Minister of Education, Tahir Mamman, says President Bola Ahmed Tinubu is fully committed to fixing the challenges in Nigeria’s education sector.
Mamman, represented by Rakiya Ilyasu, a director at the ministry of education, spoke on Wednesday in Abuja at a symposium aimed to boost open science awareness among primary stakeholders, university leaders, librarians and directors of Information Communications Technology.
Speaking on the theme ‘Advancing Open Science and Collaboration: The Role of Stakeholders’, Mamman said: “Higher education is an education designed to produce manpower for the social, economic and technological development of the country.
“It is however, unfortunate that our higher education sub-sector is plagued with many challenges such as inadequate funding, corruption, inadequate infrastructural facilities, shortage of academic staff, strike actions, brain-drain, poor research, weak governance and insecurity, among others.
“You will agree with me that, the higher education landscape in Nigeria requires a total overhaul so that it can effectively put Nigeria universities and other levels of tertiary institutions at par with others around the globe.
“The current administration under the leadership of President Bola Ahmed Tinubu, GCFR, fully understands the enormity of challenges of Nigeria’s higher education and fully prepared to confront them headlong.
“It is against this backdrop that Mr President has promised to improve the education budget to 25 percent.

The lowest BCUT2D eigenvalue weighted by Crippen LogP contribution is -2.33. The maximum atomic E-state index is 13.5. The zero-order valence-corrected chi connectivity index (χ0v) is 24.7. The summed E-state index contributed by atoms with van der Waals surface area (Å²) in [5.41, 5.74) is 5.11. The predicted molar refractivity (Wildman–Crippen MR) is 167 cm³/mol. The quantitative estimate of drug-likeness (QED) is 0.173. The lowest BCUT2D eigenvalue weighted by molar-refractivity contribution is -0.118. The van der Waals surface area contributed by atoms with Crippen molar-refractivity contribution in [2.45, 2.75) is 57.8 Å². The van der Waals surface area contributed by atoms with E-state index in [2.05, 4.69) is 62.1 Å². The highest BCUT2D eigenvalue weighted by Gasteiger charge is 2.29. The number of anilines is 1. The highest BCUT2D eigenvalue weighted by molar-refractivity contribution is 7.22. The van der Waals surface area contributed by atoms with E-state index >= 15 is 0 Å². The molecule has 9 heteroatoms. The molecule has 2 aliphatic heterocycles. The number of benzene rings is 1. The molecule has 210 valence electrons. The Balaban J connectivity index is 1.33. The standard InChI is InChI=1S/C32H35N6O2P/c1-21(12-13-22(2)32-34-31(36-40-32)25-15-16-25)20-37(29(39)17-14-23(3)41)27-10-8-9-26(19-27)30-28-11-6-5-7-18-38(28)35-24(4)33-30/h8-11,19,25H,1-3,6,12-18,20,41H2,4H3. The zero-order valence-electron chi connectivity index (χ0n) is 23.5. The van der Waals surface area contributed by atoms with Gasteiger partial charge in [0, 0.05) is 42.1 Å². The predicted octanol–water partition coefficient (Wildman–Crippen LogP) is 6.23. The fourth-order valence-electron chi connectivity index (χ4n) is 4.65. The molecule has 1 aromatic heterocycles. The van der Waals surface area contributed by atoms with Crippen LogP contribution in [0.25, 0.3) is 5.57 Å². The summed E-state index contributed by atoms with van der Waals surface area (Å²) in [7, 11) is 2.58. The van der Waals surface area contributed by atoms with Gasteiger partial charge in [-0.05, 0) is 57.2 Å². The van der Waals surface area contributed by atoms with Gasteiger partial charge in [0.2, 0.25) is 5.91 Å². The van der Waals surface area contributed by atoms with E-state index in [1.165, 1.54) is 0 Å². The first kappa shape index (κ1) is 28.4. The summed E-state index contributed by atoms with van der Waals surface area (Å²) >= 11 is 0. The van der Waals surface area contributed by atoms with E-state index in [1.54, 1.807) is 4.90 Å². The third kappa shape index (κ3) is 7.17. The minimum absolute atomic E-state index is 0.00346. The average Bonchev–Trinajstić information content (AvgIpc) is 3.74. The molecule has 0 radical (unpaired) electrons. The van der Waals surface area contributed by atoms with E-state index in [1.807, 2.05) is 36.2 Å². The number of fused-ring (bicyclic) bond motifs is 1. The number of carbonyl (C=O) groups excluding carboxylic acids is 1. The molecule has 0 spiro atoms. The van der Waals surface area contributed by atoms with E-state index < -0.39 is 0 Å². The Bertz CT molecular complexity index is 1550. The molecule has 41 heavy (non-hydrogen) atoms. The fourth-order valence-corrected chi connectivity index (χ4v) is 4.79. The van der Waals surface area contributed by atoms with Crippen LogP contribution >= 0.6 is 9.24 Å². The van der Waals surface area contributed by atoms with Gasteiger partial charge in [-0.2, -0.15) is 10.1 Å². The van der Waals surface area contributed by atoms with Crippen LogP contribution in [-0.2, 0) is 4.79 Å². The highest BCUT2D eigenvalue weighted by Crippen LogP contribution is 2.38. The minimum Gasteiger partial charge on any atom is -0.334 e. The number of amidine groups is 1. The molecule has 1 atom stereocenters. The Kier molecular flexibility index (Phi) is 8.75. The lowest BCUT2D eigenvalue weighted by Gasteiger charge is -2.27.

“We need to understand that before we can harness our human resources, we need to be sure of what we need to do to fill in the gaps that have, over the years, inexplicably pulled us back.
“We need to know the extent at which we have met contemporary demands of tertiary education globally and if it is not sufficient, how to address them.
“I passionately appeal to the roadmap committee of the Vice-Chancellor of Nigerian Universities to provide the committee with quality memorandum of how our education sub-sector can be competitive in all ramifications.”
Yakubu Ochefu, Secretary-General of the Committee of Vice-Chancellors of Nigerian Universities (CVCNU) who was represented by Abdullahi Musa, Vice-Chancellor of Kaduna State University (KASU), said the symposium would help to uncover innovative ways towards research development in educational institutions.
On his part, Omo Oaiya, chief strategy officer of the West and Central African Research Education Network (WACREN), said the symposium would be of immense benefit to the country.
“Nigeria can benefit from this open science in the production of research by the different groups. This will create conversation towards resolving problems associated with research programmes.
“Stakeholders will come up with the kind of roadmap that will describe the work to deliver the goals in terms of producing community-driven infrastructure.
“Though the government needs to help, but also, the community can do a little bit more with the support of WACREN.
“It will further improve efforts of stakeholders to take all of the ideas to campus level and connect them with their communities,” Oaiya said.
Nigeria’s public universities have seen repeated disruptions over the years owing to striking lecturers protesting multiple grievances including funding deficits, poor conditions of service, and infrastructural decay.
Academic staff in public universities embarked on their 16th strike in 23 years which lasted for eight months in 2022.
In recent weeks, federal varsities have been raising their fees over what stakeholders describe as a sustainability crisis.
This has caused a public outcry and student protests across campuses nationwide.
Among the varsities that have raised their fees are the University of Lagos (UNILAG), the University of Maiduguri (UNIMAID) in Borno, the University of Jos (UNIJOS), and the University of Benin (UNIBEN) in Edo.
Others are Abubakar Tafawa Balewa University (ATBU) in Bauchi, Obafemi Awolowo University (AOU) in Osun, and Usmanu Danfodiyo University (UDUS).